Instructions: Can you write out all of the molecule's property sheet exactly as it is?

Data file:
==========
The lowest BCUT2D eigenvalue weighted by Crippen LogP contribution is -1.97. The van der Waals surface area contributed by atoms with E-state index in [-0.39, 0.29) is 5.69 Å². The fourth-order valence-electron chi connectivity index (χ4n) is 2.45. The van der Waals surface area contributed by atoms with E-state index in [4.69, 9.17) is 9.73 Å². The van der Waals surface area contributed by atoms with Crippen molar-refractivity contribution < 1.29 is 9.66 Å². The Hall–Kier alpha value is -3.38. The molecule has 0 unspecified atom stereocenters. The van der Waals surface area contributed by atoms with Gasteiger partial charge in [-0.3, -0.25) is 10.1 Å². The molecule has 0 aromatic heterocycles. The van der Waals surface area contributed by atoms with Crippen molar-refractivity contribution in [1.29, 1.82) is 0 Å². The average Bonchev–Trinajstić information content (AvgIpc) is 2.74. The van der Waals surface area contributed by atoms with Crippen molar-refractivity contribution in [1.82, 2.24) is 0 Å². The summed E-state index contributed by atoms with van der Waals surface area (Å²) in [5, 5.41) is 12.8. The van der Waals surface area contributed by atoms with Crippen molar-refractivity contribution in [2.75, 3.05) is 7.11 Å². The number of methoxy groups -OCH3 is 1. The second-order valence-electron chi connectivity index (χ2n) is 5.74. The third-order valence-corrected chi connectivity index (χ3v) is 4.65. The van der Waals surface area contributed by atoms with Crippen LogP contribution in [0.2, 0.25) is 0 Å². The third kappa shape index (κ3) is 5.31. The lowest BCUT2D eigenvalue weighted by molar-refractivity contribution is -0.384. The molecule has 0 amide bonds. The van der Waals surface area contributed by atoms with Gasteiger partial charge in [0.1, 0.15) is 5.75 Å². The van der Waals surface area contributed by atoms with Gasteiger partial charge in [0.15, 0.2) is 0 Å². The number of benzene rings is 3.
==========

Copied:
The lowest BCUT2D eigenvalue weighted by Crippen LogP contribution is -1.97. The van der Waals surface area contributed by atoms with E-state index in [-0.39, 0.29) is 5.69 Å². The fourth-order valence-electron chi connectivity index (χ4n) is 2.45. The van der Waals surface area contributed by atoms with E-state index in [4.69, 9.17) is 9.73 Å². The van der Waals surface area contributed by atoms with Crippen molar-refractivity contribution < 1.29 is 9.66 Å². The Hall–Kier alpha value is -3.38. The molecule has 0 unspecified atom stereocenters. The van der Waals surface area contributed by atoms with Gasteiger partial charge in [-0.3, -0.25) is 10.1 Å². The molecule has 0 aromatic heterocycles. The van der Waals surface area contributed by atoms with Crippen molar-refractivity contribution in [1.29, 1.82) is 0 Å². The average Bonchev–Trinajstić information content (AvgIpc) is 2.74. The van der Waals surface area contributed by atoms with Crippen molar-refractivity contribution in [1.82, 2.24) is 0 Å². The summed E-state index contributed by atoms with van der Waals surface area (Å²) in [5, 5.41) is 12.8. The van der Waals surface area contributed by atoms with Crippen molar-refractivity contribution in [2.75, 3.05) is 7.11 Å². The number of methoxy groups -OCH3 is 1. The second-order valence-electron chi connectivity index (χ2n) is 5.74. The third-order valence-corrected chi connectivity index (χ3v) is 4.65. The van der Waals surface area contributed by atoms with Crippen LogP contribution in [0.2, 0.25) is 0 Å². The third kappa shape index (κ3) is 5.31. The lowest BCUT2D eigenvalue weighted by molar-refractivity contribution is -0.384. The molecule has 0 amide bonds. The van der Waals surface area contributed by atoms with Gasteiger partial charge in [0.1, 0.15) is 5.75 Å². The van der Waals surface area contributed by atoms with Gasteiger partial charge in [0.15, 0.2) is 0 Å². The number of benzene rings is 3.